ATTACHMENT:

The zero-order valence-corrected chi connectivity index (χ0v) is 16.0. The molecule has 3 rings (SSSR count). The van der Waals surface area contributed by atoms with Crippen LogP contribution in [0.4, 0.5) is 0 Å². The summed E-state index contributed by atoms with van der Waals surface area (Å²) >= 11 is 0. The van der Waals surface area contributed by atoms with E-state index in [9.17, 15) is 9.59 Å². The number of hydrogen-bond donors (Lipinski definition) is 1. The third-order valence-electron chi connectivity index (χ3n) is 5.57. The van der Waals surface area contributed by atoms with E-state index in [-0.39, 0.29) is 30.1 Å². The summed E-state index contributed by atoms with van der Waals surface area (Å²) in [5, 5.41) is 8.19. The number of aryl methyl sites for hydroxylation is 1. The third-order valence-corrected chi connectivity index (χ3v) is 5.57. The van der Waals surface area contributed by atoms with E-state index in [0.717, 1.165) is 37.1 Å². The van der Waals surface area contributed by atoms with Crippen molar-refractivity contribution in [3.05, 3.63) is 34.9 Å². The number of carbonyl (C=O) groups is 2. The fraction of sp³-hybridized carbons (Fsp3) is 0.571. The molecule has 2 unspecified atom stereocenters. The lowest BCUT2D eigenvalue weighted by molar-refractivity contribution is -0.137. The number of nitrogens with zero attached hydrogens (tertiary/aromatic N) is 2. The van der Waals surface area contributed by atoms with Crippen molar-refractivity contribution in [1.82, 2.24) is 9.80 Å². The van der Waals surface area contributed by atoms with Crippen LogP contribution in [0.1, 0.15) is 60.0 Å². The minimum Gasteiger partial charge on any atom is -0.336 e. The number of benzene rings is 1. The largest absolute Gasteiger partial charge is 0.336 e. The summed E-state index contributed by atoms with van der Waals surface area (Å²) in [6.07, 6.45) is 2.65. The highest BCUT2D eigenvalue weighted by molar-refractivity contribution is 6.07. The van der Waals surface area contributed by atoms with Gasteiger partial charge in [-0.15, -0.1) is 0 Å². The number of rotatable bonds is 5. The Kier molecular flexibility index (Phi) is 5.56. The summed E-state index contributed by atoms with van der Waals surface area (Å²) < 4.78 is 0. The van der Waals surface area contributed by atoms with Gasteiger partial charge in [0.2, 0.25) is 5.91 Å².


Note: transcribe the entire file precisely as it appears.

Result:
The zero-order valence-corrected chi connectivity index (χ0v) is 16.0. The molecule has 3 rings (SSSR count). The van der Waals surface area contributed by atoms with Crippen LogP contribution in [0.4, 0.5) is 0 Å². The summed E-state index contributed by atoms with van der Waals surface area (Å²) >= 11 is 0. The van der Waals surface area contributed by atoms with E-state index in [9.17, 15) is 9.59 Å². The number of hydrogen-bond donors (Lipinski definition) is 1. The third-order valence-electron chi connectivity index (χ3n) is 5.57. The van der Waals surface area contributed by atoms with E-state index in [-0.39, 0.29) is 30.1 Å². The summed E-state index contributed by atoms with van der Waals surface area (Å²) in [5, 5.41) is 8.19. The number of aryl methyl sites for hydroxylation is 1. The third-order valence-corrected chi connectivity index (χ3v) is 5.57. The van der Waals surface area contributed by atoms with E-state index in [0.717, 1.165) is 37.1 Å². The van der Waals surface area contributed by atoms with Crippen molar-refractivity contribution in [3.05, 3.63) is 34.9 Å². The number of carbonyl (C=O) groups is 2. The fraction of sp³-hybridized carbons (Fsp3) is 0.571. The molecule has 2 unspecified atom stereocenters. The lowest BCUT2D eigenvalue weighted by molar-refractivity contribution is -0.137. The number of nitrogens with zero attached hydrogens (tertiary/aromatic N) is 2. The van der Waals surface area contributed by atoms with Crippen molar-refractivity contribution in [1.82, 2.24) is 9.80 Å². The van der Waals surface area contributed by atoms with Crippen LogP contribution in [0.1, 0.15) is 60.0 Å². The minimum Gasteiger partial charge on any atom is -0.336 e. The number of benzene rings is 1. The largest absolute Gasteiger partial charge is 0.336 e. The summed E-state index contributed by atoms with van der Waals surface area (Å²) in [6.07, 6.45) is 2.65. The highest BCUT2D eigenvalue weighted by molar-refractivity contribution is 6.07. The van der Waals surface area contributed by atoms with Gasteiger partial charge in [-0.15, -0.1) is 0 Å². The number of rotatable bonds is 5. The Kier molecular flexibility index (Phi) is 5.56. The summed E-state index contributed by atoms with van der Waals surface area (Å²) < 4.78 is 0. The van der Waals surface area contributed by atoms with Gasteiger partial charge in [0.2, 0.25) is 5.91 Å².